When we pray for peace, we pray for peace for everyone,” said the Rev. Yoel Salvaterra, who serves the Catholic community in the southern Israeli city of Beersheba, after a morning in which more than 20 rockets fired from the Gaza Strip landed in the city. “Our prayers have no borders. We know we are suffering here and they are suffering there. It is just suffering.”
The parish celebrated Mass on Nov. 18 in the church bomb shelter, Father Salvaterra said, and only 15 people came to pray, about half the normal number. The community has about 150 members. “People live in fear,” he said. “Everybody is staying home.”
In Gaza, George Antone, 31, project manager for the Pontifical Mission for Palestine and father of a 6-month-old daughter, said that residents remained inside their homes because it was too risky to leave. No one knew where Israeli bombs might land next, he said.
“It can be anywhere, between houses, in government institutions, schools, universities, a football field,” he said. “The situation here is terrible. Last night it was as if we were living in hell. Every 15 minutes you could hear an explosion.”
On Nov. 19 Sami El-Yousef, regional director for the Catholic Near East Welfare Association’s office in Jerusalem, reported widespread destruction in Gaza and said almost all Christian institutions had sustained some damage. He said children and the elderly were paying the heaviest price.
Pope Benedict XVI condemned the escalating hostilities on Nov. 21 and called for greater efforts to promote a truce and peace negotiations. “Hatred and violence are not the solution to problems,” he said. That morning a cease-fire agreement between Israel and Hamas was finally reached. The pope called on leaders on both sides to make “courageous decisions in favor of peace and put an end to a conflict that has negative repercussions throughout the entire Middle East region, which is already troubled by too many conflicts and is in need of peace and reconciliation.” During Israel’s aerial offensive over the Gaza Strip to neutralize rocket attacks, 169 Palestinians and at least six Israelis were killed.
One member of Antone’s Holy Family Parish in Gaza died of a heart attack during a bombing. “I don’t like the killing on either side,” he said. “I respect life.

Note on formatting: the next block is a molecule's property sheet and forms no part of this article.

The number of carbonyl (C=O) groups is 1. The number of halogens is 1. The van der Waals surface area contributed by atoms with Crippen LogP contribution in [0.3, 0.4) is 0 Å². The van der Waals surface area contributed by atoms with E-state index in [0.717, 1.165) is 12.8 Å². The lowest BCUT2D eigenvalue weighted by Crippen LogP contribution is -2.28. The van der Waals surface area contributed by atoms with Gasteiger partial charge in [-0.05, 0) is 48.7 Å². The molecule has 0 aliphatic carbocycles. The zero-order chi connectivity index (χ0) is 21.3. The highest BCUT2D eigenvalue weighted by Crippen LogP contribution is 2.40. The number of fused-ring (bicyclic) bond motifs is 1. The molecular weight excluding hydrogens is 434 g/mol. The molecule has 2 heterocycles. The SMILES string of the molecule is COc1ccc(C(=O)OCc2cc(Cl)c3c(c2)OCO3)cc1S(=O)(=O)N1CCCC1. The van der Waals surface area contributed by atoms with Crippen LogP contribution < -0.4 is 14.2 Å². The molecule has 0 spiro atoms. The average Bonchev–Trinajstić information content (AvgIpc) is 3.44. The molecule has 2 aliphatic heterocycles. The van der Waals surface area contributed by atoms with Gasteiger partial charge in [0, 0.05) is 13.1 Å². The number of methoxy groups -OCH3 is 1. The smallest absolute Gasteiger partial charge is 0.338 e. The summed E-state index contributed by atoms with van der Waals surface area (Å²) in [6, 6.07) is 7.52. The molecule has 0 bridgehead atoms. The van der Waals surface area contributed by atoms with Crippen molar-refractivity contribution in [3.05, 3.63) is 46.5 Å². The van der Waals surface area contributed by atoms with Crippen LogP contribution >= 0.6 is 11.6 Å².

“This is not the way in which we can find a solution. Peace never comes with blood. That is what we say to the people in church. This will lead to nothing—only a very bad scenario on both sides—and the people will pay the price.”
“Unless both sides are willing to take difficult decisions,” the stand-off will continue like this, El-Yousef said. “The cycle [of violence] gets worse and worse. This is going nowhere and just creating more hatred.” He said he hopes that new leaders in the Middle East will play a positive role in calming things down so that a lasting solution can be found. “What we have now is conflict management rather than resolution,” he said.
Antone sees the conflict between Hamas and the Israelis as not only political but also stemming from religious fanaticism on the part of both Muslims and Jews. “We Christians are not political; we call for peace and to save lives,” Antone said. After the truce, “they have to start negotiating for peace. That is the only way to solve the problem. They have to sit and speak and find a way where there will be no war for our children and the coming generations.”
Another Catholic Gazan, who asked not to be identified, said he and his family had not left their home for almost a week. “The explosions are terrible for us,” he said.
Though some people may disagree with Hamas’s tactics, “nobody can say anything against Hamas,” he said. “They are in control.”